Buckle up your kids this fes­tive sea­son

The type of car seat you have and where and how you place it in your ve­hi­cle could be the de­cid­ing fac­tor be­tween life and death, writes Marchelle Abra­hams.

Sunday Tribune - - FAMILY -

DID you know that less than 7% of South African chil­dren are trans­ported in car safety seats? Since July 2015, by law all South African chil­dren below the age of 3 and trav­el­ling in a ve­hi­cle have been re­quired to be in a child seat. But how many kids have you seen stand­ing be­tween the front pas­sen­ger and driver seats or wav­ing at you from the back seat of the ve­hi­cle they’re hap­pily bob­bing around in.

Why are par­ents flip­pant when it comes to their chil­dren and road safety?

“In many in­stances, chil­dren are sit­ting in the front pas­sen­ger seat with­out seat belts, stand­ing in the car while it’s mov­ing or, at the very least, are not in an age, weight and height-ap­pro­pri­ate car seat,” the Au­to­mo­bile As­so­ci­a­tion (AA) of South Africa said when re­leas­ing their re­port in 2016.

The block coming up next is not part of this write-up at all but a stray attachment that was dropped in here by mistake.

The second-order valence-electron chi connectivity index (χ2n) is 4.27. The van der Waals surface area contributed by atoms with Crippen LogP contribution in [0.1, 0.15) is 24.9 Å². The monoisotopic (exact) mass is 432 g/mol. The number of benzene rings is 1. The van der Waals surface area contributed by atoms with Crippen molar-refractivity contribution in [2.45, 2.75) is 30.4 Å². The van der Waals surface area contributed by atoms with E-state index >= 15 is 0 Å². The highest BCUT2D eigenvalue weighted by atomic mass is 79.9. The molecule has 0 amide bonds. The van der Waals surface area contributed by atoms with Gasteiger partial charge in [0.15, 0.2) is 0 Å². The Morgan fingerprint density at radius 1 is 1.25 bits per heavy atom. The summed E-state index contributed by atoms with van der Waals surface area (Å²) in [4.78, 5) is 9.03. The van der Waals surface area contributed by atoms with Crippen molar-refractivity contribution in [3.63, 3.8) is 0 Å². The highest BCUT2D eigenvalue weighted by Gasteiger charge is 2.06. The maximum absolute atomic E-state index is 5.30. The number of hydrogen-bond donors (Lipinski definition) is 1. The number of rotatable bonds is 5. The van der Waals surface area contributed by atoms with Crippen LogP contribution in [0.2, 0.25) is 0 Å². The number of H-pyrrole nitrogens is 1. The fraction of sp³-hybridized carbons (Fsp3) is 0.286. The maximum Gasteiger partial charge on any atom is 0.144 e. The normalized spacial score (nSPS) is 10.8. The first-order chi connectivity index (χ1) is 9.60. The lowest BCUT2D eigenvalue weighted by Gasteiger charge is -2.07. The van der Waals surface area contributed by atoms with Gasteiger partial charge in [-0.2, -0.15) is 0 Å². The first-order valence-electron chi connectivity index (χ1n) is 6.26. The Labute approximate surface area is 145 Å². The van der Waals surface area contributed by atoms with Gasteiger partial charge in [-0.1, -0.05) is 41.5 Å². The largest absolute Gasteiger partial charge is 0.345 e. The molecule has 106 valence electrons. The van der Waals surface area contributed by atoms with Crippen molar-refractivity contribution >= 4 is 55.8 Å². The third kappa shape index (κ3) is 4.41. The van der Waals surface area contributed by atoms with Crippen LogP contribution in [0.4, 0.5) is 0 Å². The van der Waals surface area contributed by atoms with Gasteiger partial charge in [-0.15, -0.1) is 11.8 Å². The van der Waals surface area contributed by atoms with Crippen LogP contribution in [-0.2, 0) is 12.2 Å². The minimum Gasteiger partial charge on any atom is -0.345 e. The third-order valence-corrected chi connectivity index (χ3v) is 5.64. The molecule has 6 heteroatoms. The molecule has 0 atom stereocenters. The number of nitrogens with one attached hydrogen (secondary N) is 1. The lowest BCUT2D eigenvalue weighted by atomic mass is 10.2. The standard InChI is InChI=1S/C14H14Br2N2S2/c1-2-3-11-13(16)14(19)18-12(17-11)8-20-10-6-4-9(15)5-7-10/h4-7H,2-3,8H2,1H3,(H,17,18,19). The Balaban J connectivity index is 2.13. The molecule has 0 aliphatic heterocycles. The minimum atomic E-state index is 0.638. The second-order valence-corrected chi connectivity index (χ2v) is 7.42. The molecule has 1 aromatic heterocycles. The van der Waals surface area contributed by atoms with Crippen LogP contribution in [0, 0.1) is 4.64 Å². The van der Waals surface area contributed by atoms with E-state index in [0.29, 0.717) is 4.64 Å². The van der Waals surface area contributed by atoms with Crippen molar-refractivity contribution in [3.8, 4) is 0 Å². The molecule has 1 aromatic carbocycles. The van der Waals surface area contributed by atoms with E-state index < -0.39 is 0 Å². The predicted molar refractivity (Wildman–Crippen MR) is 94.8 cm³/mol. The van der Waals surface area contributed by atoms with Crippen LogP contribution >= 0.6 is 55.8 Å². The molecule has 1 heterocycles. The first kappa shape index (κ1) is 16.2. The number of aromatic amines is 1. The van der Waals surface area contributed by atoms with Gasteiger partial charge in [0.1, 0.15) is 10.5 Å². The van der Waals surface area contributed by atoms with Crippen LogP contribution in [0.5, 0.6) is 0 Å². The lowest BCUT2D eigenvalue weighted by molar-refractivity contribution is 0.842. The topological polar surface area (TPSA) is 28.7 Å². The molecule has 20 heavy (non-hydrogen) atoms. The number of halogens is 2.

But the wit­nesses to the tragic re­sults of not buck­ling chil­dren up prop­erly are paramedics who come across ac­ci­dent scenes at which deaths could have been pre­vented.

“Just last week, our paramedics were called to an ac­ci­dent where they found a child sit­ting on their par­ent’s lap,” says ER24.

“They don’t re­alise that they are do­ing the wrong thing and put­ting their child in dan­ger.”

Car seats can re­duce the risk of death by as much as 71%, but they have to be in­stalled and used cor­rectly, ac­cord­ing to Safe Kids World­wide.

Re­cently, paramedics re­sponded to a tragic col­li­sion in Kemp­ton Park in which two chil­dren, 8 and 5, were killed. Mirac­u­lously, a 6-month-old baby girl was found alive in bush nearby still in her car seat.

So in the in­ter­ests of child safety, we sought out ex­pert ad­vice.

Neonates and in­fants should be re­strained in a rear-fac­ing car seat, suit­able for their weight un­til they ex­ceed weight/ height lim­i­ta­tions, usu­ally at around 1 to 2 years old or 9kg, ad­vised Dr Robyn Hol­gate, ER24’S chief med­i­cal of­fi­cer.